Nov. 15, 2005
ATLANTA (AP) - A Fulton County judge ordered Georgia Tech to reinstate defensive back Reuben Houston to the team Tuesday even though Houston is facing felony drug charges and has been suspended from the team all season.
The ruling from Superior Court Judge M. Gino Brogdon shocked Georgia Tech athletic director Dave Braine, who nonetheless pledged to abide by the decision.
Georgia Tech coach Chan Gailey said Houston might play as early as Saturday, when the Yellow Jackets visit No. 3 Miami.
The 22-year-old Houston, a two-year starting cornerback with seven career interceptions, was arrested June 21 in Atlanta in connection with a marijuana distribution operation based in California. According to a criminal complaint filed in Fresno, Calif., Houston conspired to possess and distribute about 100 pounds of marijuana, which has a street value of about $60,000.
At the time, Houston was suspended from the team and from the school, but while appealing those suspensions he was allowed back into school and granted the room and board privileges given other scholarship athletes.
"My decision, upheld by the athletic board, is Reuben had violated a student-athlete code of conduct by being charged with the felony and in so doing he should not be able to play," Braine said Tuesday.
According to Braine, Houston's appeal of the suspension was denied by Georgia Tech's student affairs office less than a month ago, and Houston had to leave school.
However, Houston continued to seek legal relief and he was readmitted to school on Thursday, according to Braine. Brogdon's court order means Houston also must be reinstated to the team.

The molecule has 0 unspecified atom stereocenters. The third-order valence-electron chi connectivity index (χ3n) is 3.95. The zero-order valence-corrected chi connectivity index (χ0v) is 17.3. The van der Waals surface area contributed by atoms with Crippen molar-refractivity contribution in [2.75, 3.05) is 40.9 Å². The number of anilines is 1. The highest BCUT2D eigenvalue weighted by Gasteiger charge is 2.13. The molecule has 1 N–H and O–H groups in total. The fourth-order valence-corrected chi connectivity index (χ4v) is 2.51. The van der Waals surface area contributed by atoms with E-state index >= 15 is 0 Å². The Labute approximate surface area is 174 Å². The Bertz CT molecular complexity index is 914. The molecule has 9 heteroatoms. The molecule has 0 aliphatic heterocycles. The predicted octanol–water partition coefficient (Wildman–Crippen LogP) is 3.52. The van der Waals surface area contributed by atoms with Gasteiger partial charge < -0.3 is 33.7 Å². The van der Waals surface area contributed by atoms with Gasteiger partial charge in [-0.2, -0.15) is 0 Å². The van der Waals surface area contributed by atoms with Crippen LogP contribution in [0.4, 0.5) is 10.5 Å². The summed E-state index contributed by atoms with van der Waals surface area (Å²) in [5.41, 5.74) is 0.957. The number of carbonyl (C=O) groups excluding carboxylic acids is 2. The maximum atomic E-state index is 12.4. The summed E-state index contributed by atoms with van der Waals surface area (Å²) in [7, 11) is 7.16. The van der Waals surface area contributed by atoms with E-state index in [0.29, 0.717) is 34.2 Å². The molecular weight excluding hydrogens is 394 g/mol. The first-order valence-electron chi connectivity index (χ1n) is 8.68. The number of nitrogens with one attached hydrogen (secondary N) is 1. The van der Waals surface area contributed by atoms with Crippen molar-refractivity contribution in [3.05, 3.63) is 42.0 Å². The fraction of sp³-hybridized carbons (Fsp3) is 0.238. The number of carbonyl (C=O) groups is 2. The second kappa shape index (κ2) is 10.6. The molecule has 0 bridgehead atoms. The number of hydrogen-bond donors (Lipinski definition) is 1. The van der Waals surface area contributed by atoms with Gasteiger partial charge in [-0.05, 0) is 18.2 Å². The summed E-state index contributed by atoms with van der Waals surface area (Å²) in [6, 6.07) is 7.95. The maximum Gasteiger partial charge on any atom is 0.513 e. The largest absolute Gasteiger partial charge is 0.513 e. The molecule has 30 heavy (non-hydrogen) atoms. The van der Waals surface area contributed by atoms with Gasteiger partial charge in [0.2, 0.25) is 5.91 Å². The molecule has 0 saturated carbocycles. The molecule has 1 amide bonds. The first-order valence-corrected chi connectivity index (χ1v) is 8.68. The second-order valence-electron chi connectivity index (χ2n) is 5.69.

"I feel compelled to say that this decision will send shock waves through college athletics programs around the country," Braine said. "Playing college football, especially at a school like Georgia Tech, is a privilege, not a right. We must be able to set standards of conduct for our student-athletes, and we must be able to enforce and maintain discipline."
In the order, Brogdon wrote his ruling came despite having "wariness and trepidation regarding inappropriate judicial scrutiny and interference with the operation, management and administration of an educational institution."
Brogdon said Georgia Tech's decision to expel Houston, then readmit him but exclude him from football "was arbitrary and strikingly dissimilar to the school's treatment of other similarly situated athletes who have been accused of breaking the law."
An openly incredulous Braine questioned the basis for the judge ruling that Tech had used uneven standards with Houston.
"I don't know how you can read into that because we've never had a felony charge before," Braine said. "How it could be uneven, I don't know."
Houston was with the team, but not in uniform, during Tuesday's practice. "He ran a little bit today," Gailey said.
Houston is expected to join practice Wednesday.
Gailey said he discussed the court order with the team and cautioned against it becoming a distraction. Gailey said Houston may be able to make an immediate, but limited, contribution on special teams and even on defense.
"I think first there will be an evaluation process of where he is physically and mentally," Gailey said. "If he is capable, we might spot play him on defense and on special teams. ... I'm worried about his conditioning more than anything else."
Added Gailey: "My responsibility in this whole thing is to treat him just like I would any other player."
Houston was not available for comment Tuesday, and Georgia Tech sports information director Allison George said Houston would not be available to reporters this week.